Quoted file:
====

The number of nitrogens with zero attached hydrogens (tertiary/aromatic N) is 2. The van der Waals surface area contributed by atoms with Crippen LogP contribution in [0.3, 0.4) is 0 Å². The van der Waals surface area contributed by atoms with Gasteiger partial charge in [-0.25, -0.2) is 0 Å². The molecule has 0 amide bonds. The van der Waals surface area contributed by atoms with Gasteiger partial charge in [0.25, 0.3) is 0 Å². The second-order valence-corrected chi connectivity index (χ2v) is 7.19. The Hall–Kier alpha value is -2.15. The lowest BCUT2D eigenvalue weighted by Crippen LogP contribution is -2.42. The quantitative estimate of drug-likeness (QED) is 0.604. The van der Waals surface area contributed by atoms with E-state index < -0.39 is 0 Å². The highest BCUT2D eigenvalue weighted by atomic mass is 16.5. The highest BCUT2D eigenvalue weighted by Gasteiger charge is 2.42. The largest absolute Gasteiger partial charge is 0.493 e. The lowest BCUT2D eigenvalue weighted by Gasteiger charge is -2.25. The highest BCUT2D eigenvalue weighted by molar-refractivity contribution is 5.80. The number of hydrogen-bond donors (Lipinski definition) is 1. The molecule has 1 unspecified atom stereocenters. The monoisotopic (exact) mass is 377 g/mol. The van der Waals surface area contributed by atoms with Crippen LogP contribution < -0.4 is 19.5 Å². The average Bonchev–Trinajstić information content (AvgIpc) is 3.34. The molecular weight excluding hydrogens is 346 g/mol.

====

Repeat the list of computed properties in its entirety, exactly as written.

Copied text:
The number of nitrogens with zero attached hydrogens (tertiary/aromatic N) is 2. The van der Waals surface area contributed by atoms with Crippen LogP contribution in [0.3, 0.4) is 0 Å². The van der Waals surface area contributed by atoms with Gasteiger partial charge in [-0.25, -0.2) is 0 Å². The molecule has 0 amide bonds. The van der Waals surface area contributed by atoms with Gasteiger partial charge in [0.25, 0.3) is 0 Å². The second-order valence-corrected chi connectivity index (χ2v) is 7.19. The Hall–Kier alpha value is -2.15. The lowest BCUT2D eigenvalue weighted by Crippen LogP contribution is -2.42. The quantitative estimate of drug-likeness (QED) is 0.604. The van der Waals surface area contributed by atoms with E-state index < -0.39 is 0 Å². The highest BCUT2D eigenvalue weighted by atomic mass is 16.5. The highest BCUT2D eigenvalue weighted by Gasteiger charge is 2.42. The largest absolute Gasteiger partial charge is 0.493 e. The lowest BCUT2D eigenvalue weighted by Gasteiger charge is -2.25. The highest BCUT2D eigenvalue weighted by molar-refractivity contribution is 5.80. The number of hydrogen-bond donors (Lipinski definition) is 1. The molecule has 1 unspecified atom stereocenters. The monoisotopic (exact) mass is 377 g/mol. The van der Waals surface area contributed by atoms with Crippen LogP contribution < -0.4 is 19.5 Å². The average Bonchev–Trinajstić information content (AvgIpc) is 3.34. The molecular weight excluding hydrogens is 346 g/mol.